• Holds a BA in Political Science from The University of Nevada, Las Vegas and a Master of Public Policy from Pepperdine University.

Quick Questions:

Three words to describe you? Idealistic, Persistent, Empathetic.

What’re you currently watching? Viva La Dirt League (YouTube comedy troupe from New Zealand), anything Star Wars/MCU on Disney Plus.

Passions/hobbies/likes? Making cocktails – specifically whiskey cocktails … I make a pretty darn good Manhattan, video games – specifically single player RPG style games and karaoke! – my go to is “Ain’t too Proud to Beg” by The Temptations.

Why does homeownership advocacy matter to you? The short answer is “because there are too many families who are unable to access the stability that homeownership provides.” Homeownership is the key piece of the equation for creating stable homes, stable families, and stable communities. We all struggle for stability and safety. Homeownership is a key way on how to get there.

What does it take to be an advocate? Commitment, persistence, and willingness to want to see a change!

Why should people get involved and become advocates? To me, advocates are the personification of what it means to be an American – even if you aren’t a citizen. Being willing to speak up to help make this country and this world a better place is what being a member of the American community at large is all about. So much so that we enshrined it into our Constitution! We live in an imperfect union. The founders of this country even said as much. The key thing to remember is we must ALWAYS be working to move the ball forward, ALWAYS working to improve our communities. Why should you get involved and become an advocate? Because you live here too and we should all be trying to make the world we live in a better place.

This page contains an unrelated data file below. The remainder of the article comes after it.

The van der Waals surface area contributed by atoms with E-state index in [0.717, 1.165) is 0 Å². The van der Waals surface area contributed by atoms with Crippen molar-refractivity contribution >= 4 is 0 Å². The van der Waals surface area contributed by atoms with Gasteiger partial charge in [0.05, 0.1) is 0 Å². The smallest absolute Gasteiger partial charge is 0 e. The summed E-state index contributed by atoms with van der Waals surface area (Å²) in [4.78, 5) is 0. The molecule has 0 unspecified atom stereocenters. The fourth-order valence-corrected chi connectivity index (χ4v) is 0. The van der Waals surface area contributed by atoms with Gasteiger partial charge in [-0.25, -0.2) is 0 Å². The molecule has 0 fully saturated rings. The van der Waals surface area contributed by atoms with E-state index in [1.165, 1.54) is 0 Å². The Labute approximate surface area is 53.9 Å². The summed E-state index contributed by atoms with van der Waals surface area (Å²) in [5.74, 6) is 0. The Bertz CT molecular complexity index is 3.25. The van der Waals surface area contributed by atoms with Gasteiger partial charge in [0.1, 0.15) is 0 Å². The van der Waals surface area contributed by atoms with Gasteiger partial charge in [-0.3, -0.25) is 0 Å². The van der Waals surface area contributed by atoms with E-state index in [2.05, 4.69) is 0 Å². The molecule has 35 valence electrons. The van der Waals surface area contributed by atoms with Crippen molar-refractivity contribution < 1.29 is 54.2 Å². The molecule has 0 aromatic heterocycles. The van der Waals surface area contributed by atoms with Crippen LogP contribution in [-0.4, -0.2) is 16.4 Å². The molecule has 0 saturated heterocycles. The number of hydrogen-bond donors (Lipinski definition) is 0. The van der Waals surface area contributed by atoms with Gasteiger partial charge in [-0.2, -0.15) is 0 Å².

Cliff Cawthon – Advocacy and Policy Manager